Google Announces $1 Billion Initiative to Prepare Workers for Automation

Tucker Carlson has opined, “Google is the most powerful company in the history of the world” which sounds about right, yet the company’s leftist slant is noticeable in the speech it chooses to censor.

So it is a welcome change from the parade of bad behavior for Google to dip its corporate toe into the do-gooder field — or perhaps it is looking for some positive publicity for a change since America has fallen out of love with tech companies.

Whatever the reason, a major project to prepare people for the digitized automated workplace of the near-future is a very important thing to do, particularly when Washington remains asleep at the switch about the revolutionary changes to work.

The forecast of tech experts is rather dire: they have warned that the automated future will include massive job loss — why isn’t that a concern of the nation’s leaders? Oxford researchers forecast in 2013 that nearly half of American jobs were vulnerable to machine or software replacement within 20 years. Rice University computer scientist Moshe Vardi believes that in 30 years humans will become largely obsolete, and world joblessness will reach 50 percent. The Gartner tech advising company believes that one-third of jobs will be done by machines by 2025. The consultancy firm PwC published a report earlier this year that forecast robots could take 38 percent of US jobs by 2030. Forrester Research Inc. has a more optimistic view, that there will be a net job loss of 7 percent by 2025 from automation.

Bye bye, barista! Your next cappuccino may not be served by a human.

America certainly needs a tech-trained workforce. But there will be fewer jobs overall which indicates that Washington’s current policy of importing over a million legal immigrants annually needs to be retired as outdated. In fact,

Automation makes immigration obsolete.

For more info on the jobs program, check out Google’s thorough explanatory page Grow with Google.

Google to give $1 billion to nonprofits and help Americans get jobs in the new economy, USA Today, October 12, 2017

Woz U and Grow with Google both hope to make tech education more accessible. Video provided by Newsy Newslook

SAN FRANCISCO — Google will invest $1 billion over the next five years in nonprofit organizations helping people adjust to the changing nature of work, the largest philanthropic pledge to date from the Internet giant.

The announcement of the national digital skills initiative, made by Google CEO Sundar Pichai in Pittsburgh, Pa. Thursday, is a tacit acknowledgment from one of the world’s most valuable companies that it bears some responsibility for rapid advances in technology that are radically reshaping industries and eliminating jobs in the U.S. and around the world.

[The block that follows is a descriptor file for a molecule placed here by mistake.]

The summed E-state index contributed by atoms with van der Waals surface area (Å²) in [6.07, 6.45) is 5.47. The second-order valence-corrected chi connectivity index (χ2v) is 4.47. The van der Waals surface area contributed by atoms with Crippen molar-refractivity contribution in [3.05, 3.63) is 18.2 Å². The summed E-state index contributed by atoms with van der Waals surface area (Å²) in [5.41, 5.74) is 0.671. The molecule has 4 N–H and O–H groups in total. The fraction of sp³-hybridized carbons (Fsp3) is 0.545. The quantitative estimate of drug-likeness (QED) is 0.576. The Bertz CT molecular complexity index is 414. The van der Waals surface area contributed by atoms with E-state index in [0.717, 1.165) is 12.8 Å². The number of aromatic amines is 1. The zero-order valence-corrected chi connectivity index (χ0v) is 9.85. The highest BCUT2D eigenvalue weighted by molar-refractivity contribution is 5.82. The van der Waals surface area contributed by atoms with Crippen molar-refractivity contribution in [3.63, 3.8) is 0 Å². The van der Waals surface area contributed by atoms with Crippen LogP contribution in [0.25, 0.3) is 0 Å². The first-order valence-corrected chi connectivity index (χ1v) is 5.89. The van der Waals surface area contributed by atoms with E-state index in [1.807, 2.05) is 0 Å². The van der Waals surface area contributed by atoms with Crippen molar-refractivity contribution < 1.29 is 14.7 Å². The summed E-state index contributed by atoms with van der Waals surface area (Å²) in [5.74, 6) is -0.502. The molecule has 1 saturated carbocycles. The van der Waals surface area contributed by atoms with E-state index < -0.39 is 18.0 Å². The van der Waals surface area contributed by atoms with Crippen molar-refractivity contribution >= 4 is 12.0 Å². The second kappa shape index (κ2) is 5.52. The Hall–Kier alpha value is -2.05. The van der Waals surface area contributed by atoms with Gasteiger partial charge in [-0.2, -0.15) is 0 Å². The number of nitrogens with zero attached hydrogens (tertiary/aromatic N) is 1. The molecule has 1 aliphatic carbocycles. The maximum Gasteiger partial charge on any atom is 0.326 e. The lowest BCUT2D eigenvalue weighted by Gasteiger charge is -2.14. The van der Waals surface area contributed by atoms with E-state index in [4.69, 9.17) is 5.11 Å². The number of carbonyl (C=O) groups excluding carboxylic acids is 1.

Pichai’s pitstop in an old industrial hub that has reinvented itself as a technology and robotics center is the first on a “Grow with Google Tour.” The tour that will crisscross the country will work with libraries and community organizations to provide career advice and training. It heads next to Indianapolis in November.

“The nature of work is fundamentally changing. And that is shifting the link between education, training and opportunity,” Pichai said in prepared remarks at Google’s offices in Pittsburgh. “One-third of jobs in 2020 will require skills that aren’t common today. It’s a big problem.”

Google will make grants in its three core areas: education, economic opportunity and inclusion. Already in the last few months, it has handed out $100 million of the $1 billion to nonprofits, according to Pichai.

The largest single grant — $10 million, the largest Google’s ever made — is going to Goodwill, which is creating the Goodwill Digital Career Accelerator. Over the next three years Goodwill, a major player in workforce development, aims to provide 1 million people with access to digital skills and career opportunities. Pichai says 1,000 Google employees will be available for career coaching.

In all, Google employees will donate 1 million volunteer hours to assist organizations like Goodwill trying to close the gap between the education and skills of the American workforce and the new demands of the 21st century workplace, Pichai said.

The announcements, which drew praise from state and local politicians including Pennsylvania governor Tom Wolf, come as Google scrambles to respond to revelations that accounts linked to the Russian government used its advertising system to interfere with the presidential election.


Tucker Carlson Considers Trump’s 70-Point List of Immigration Enforcement